Rain adds potential to WA’s record winter crop seeding

Neil Lyon June 2, 2021

THE promising start to the Western Australian winter cropping season just keeps rolling on with widespread rains over the weekend and Monday adding further potential to what is already shaping as a record seeding.

The Grain Industry of WA (GIWA) last month forecast the state would sow 8.6 million hectares (Mha) of winter crop, up slightly from last year’s record area of around 8.5Mha. All eyes will be on GIWA’s next crop report which is due out next week.

Bolstering the state’s figures is a record canola planting, estimated in GIWA’s report last month to be nudging 1.5Mha.

Handy top up

GrainGrowers Western Region (WA) regional co-ordinator Alan Meldrum said while the rain of the past few days wasn’t as widespread as forecast with lighter falls in the south east and eastern areas, conditions throughout the cropping belt were “damp enough”.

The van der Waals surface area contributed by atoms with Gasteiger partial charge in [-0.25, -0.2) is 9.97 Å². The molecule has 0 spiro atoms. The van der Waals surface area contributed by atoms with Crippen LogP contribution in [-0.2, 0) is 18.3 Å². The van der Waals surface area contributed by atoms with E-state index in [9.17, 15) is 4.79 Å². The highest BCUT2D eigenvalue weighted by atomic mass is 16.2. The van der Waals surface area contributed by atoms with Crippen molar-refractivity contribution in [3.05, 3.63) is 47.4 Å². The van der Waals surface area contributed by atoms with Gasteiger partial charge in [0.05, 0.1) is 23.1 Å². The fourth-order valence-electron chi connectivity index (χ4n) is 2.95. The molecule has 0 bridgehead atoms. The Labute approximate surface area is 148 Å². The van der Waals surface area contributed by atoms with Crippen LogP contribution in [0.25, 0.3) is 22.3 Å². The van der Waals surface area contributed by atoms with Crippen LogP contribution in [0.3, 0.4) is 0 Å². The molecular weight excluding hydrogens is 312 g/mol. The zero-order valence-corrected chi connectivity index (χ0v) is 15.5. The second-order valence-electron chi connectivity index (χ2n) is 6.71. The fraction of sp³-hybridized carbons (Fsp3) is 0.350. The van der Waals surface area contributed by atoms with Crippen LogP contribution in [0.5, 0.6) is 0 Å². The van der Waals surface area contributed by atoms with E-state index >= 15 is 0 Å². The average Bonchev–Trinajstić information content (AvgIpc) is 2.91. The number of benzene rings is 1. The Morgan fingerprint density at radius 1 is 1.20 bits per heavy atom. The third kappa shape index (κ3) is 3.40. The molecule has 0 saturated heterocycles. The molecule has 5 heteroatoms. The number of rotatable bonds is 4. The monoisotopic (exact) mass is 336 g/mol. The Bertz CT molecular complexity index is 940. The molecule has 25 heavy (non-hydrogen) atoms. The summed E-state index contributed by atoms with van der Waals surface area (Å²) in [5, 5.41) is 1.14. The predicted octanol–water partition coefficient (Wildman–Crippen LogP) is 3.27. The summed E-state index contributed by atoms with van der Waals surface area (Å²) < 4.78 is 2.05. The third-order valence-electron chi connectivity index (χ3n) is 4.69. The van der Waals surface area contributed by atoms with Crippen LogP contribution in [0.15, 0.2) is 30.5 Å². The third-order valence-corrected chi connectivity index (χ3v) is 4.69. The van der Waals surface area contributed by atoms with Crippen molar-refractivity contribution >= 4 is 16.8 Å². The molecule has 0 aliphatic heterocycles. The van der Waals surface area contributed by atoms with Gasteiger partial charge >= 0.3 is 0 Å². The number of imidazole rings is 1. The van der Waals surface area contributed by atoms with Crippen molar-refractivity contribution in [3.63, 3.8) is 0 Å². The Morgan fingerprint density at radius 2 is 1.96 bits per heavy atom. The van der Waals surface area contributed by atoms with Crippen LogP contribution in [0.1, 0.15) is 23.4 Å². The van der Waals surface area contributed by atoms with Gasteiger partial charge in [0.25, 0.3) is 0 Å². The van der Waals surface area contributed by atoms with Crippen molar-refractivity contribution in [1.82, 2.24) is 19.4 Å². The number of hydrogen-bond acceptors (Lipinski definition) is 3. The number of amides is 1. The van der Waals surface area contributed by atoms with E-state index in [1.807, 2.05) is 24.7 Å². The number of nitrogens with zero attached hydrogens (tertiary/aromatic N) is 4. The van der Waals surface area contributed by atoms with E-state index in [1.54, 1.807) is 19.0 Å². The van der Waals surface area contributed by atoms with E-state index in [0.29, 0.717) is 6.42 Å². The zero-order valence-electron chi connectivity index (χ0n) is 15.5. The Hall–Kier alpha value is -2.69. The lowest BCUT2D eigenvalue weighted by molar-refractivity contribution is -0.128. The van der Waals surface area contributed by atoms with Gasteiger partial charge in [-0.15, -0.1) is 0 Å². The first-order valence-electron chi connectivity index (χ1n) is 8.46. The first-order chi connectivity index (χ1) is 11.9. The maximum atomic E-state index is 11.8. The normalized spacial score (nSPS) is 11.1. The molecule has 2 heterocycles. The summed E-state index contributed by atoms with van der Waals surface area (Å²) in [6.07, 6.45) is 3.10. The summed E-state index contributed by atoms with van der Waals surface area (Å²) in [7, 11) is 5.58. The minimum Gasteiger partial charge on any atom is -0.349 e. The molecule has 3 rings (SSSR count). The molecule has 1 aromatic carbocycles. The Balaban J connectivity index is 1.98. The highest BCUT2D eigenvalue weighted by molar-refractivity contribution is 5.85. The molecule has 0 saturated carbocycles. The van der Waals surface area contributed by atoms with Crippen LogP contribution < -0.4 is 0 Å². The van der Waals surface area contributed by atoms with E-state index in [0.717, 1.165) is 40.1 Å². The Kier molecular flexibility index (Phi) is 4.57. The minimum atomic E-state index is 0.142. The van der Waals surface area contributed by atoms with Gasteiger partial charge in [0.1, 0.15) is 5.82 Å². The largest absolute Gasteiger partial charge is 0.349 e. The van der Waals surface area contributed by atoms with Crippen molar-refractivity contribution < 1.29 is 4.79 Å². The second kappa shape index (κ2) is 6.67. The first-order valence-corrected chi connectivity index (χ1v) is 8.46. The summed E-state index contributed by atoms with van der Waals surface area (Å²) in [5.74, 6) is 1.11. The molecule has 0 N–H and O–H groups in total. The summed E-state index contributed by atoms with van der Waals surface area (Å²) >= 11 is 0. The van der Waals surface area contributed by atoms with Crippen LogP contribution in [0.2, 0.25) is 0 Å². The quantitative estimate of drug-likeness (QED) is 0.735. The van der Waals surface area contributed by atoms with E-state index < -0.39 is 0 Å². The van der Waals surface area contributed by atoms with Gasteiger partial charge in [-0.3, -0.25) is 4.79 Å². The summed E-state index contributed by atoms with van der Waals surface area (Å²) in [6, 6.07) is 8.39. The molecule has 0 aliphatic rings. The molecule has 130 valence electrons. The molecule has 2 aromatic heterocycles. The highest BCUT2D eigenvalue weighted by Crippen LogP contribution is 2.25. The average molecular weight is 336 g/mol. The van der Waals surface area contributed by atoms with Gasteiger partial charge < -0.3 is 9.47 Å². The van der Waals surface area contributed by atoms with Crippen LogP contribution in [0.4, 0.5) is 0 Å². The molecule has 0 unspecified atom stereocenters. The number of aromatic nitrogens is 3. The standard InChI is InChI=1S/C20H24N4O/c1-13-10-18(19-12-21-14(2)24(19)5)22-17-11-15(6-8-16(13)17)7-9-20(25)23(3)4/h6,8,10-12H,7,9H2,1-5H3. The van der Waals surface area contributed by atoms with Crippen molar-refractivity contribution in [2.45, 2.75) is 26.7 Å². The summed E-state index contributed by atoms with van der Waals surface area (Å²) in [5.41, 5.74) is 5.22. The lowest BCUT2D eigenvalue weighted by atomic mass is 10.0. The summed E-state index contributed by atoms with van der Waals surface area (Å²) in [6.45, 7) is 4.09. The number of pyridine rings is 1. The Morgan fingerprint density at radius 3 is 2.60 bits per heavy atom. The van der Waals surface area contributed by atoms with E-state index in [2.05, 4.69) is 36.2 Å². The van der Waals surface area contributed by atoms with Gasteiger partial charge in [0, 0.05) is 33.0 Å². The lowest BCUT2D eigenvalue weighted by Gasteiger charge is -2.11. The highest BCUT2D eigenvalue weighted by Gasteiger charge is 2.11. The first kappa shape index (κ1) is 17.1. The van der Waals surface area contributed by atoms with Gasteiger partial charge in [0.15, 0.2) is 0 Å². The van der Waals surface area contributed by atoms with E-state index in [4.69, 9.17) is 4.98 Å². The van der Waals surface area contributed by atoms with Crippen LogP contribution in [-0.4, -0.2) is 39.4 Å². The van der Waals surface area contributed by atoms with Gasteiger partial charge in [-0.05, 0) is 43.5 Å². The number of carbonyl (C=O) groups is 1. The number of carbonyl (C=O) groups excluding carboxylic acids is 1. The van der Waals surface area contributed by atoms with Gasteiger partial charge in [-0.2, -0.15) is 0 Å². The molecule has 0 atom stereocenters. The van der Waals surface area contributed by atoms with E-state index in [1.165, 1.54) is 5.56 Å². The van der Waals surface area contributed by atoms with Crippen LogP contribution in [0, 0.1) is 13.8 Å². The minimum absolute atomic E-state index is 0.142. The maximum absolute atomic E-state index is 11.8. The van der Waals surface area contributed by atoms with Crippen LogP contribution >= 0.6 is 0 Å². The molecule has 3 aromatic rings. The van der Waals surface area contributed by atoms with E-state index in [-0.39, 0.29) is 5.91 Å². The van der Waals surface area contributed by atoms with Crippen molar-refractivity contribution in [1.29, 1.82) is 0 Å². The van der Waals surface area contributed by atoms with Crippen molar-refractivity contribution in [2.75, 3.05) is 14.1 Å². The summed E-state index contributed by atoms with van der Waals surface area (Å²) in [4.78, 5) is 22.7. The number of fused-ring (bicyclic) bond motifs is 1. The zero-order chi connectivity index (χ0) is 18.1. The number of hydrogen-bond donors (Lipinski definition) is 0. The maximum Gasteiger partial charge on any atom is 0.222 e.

“When you have a young crop in the ground you don’t need a bucketload of water. It is enough to keep things going along very nicely,” he said.

“The rainfall was west-coast-centric from Mullewa east of Geraldton down to the south coast where they got ridiculous amounts of rain. Albany had 100mm of rain over the weekend. So, there are some waterlogging issues on the south coast in places. But generally everything is in excellent condition. For most people the rain was a good top up.”

Alan Meldrum

Mr Meldrum said WA’s main seeding was almost completed with most growers wrapping up the last of their paddocks this week.

“It has been the first seeding in many years when there hasn’t been constant dust and dry conditions. It has been ideal,” he said.

“Everyone has been busy. They have had to stop seeding to put nitrogen on canola and do post-emergent spraying.

“Growers are looking forward to good weed control with effective herbicide applications.”

Canola record

Mr Meldrum said with the massive canola planting, there was potential for both a record acreage as well as record production this year.

“1.4 million sheep disappeared last year, so a lot of that is going into crop which means the area will be as big as it’s ever been, if not more. There is excellent potential,” he said.


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